- Miss Anne in Harlem: The White Women of the Black Renaissance by Carla Kaplan
Carla Kaplan’s Miss Anne in Harlem highlights the presence of white women in African American journalism, theater, anthology-making, and literature during the 1920s and 1930s. White women who crossed the color line had a variety of motivations, ideological stances, and temperatures of reception by their black audiences and peers. Kaplan’s book richly illustrates a range of examples and calls for new attention to be brought to these and other white women who took part in African American cultural and political movements. With chapters on Lillian Wood, Josephine Schuyler, Annie Nathan Meyer, Charlotte Osgood Mason, Fannie Hurst, and Nancy Cunard, Miss Anne in Harlem addresses a scholarly gap that Kaplan became aware of while researching Zora Neale Hurston: A Life in Letters. White women who took part in black culture were often “dismissed as sexual adventurer or lunatic” (xx), primitivist, appropriator, or exploiter. Kaplan’s book puts aside such out-of-hand dismissals and instead takes seriously these figures’ various and sometimes contradictory motivations.
The “Miss Anne” of the title comes from a twentieth-century African American slang term for a white woman. In the introductory chapters, Kaplan uses “Miss Anne” as shorthand to broadly discuss the shape of racial politics and attitudes to and of white women in the era. While its deployment sometimes seems forced, the term “Miss Anne” draws attention to the fact that white women’s participation in black culture was a cultural phenomenon rather than a singular exception. The opening chapters record a number of fascinating details, like the poem “White Woman’s Prayer” by Edna Margaret Johnson (“make me yellow . . . bronze . . . or black”) published in The Crisis, and highlights white women who played important roles in black cultural life in Harlem, like Ernestine Rose, a librarian at the 135th Street Branch of the New York Public Library. Kaplan presents some of the more vexing examples of white authors, like Julia Peterkin, who used black culture as a means to access authentic, primitive feeling. On the other hand, Kaplan also considers the earnest political intention involved in what would otherwise seem to be ill-conceived acts, such as Libby Holman’s performance in blackface. Kaplan writes that Walter White’s inclusion of Holman’s performance during a 1929 fundraiser for the NAACP points to the notion that “choosing—even impersonating—blackness over whiteness could be a meaningful act of solidarity” (45). Kaplan suggests that the “sometimes awkward gestures” of Miss Anne’s approach to black culture could also be “deemed effective” (40). Throughout the book, but especially in the introductory chapters, Kaplan makes statements about the “Miss Anne” type (e.g. “Miss Anne sometimes saw her exclusion from ‘voluntary blackness’ as Harlem’s version of the ‘one-drop rule’” ). Such blanket remarks about “Miss Anne” seem much less informative than the specific portraits of women and their African American interlocutors that appear in the book.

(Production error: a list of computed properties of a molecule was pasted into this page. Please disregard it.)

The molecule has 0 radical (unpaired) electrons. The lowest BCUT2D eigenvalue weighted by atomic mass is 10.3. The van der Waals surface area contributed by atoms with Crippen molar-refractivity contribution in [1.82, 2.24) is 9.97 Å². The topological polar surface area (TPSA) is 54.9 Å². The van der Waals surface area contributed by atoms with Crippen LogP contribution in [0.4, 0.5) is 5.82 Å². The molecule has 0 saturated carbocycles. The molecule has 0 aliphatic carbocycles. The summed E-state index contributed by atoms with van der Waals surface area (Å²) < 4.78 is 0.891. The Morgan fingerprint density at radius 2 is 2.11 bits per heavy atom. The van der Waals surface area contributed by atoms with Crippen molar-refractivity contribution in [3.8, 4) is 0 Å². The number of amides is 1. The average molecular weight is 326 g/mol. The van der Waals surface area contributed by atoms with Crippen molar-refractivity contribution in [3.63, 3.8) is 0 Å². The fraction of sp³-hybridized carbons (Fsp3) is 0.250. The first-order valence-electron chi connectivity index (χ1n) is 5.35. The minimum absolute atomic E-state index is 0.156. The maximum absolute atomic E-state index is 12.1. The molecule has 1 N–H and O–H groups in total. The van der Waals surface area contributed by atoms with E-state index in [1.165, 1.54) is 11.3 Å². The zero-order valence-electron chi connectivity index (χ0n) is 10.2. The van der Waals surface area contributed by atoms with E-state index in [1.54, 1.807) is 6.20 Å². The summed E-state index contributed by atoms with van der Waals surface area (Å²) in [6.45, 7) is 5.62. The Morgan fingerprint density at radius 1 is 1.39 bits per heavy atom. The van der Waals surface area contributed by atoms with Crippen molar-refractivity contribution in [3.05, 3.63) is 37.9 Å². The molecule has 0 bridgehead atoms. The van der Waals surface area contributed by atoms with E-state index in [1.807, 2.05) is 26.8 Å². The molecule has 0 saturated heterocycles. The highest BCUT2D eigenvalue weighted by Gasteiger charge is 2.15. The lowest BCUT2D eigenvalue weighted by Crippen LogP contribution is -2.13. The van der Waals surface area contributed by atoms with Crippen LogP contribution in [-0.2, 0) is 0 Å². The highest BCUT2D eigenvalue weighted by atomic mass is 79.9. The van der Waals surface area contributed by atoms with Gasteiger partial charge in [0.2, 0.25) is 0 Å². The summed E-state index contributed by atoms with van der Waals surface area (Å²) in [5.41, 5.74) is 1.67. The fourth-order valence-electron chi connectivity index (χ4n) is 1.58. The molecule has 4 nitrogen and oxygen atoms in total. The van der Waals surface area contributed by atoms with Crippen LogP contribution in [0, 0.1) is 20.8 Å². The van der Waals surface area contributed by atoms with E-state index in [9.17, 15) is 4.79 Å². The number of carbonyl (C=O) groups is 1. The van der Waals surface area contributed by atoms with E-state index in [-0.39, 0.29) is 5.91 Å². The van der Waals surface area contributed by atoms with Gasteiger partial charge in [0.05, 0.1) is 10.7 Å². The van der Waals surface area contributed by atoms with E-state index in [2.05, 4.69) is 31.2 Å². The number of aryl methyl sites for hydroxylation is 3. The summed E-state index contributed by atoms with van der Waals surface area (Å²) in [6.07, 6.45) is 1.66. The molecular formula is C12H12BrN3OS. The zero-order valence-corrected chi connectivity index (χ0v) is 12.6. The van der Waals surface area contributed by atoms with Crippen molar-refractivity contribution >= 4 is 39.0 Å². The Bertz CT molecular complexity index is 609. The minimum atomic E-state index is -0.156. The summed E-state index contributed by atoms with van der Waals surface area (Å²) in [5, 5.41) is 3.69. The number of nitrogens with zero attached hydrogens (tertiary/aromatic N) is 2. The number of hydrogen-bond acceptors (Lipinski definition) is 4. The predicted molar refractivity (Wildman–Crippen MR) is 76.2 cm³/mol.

In fact, Kaplan might have organized the argument of her book as not Miss Anne in Harlem. Not only do the women featured in her chapters defy the existence of a single “Miss Anne” type, but they were also often not situated “in Harlem.” This was perhaps a missed opportunity to highlight the multiple geographies of the so-called Harlem Renaissance. Kaplan’s extensive research takes us to the U.S. South, upstate New York, downtown New York City, and Europe. Throughout her adulthood, Lillian Wood taught in a black college in the South; Josephine Cogdell Schuyler married into the black middle class, moving from the west coast to Harlem; from her home in France, Nancy Cunard undertook a major anthology project that would be published in London; Annie Nathan Meyer wrote the play Black Souls for production in Greenwich Village; [End Page 844] Fannie Hurst’s novel Imitation of Life was conceptualized together with Zora Neale Hurston on a drive to Canada through upstate New York; and Charlotte Osgood Mason...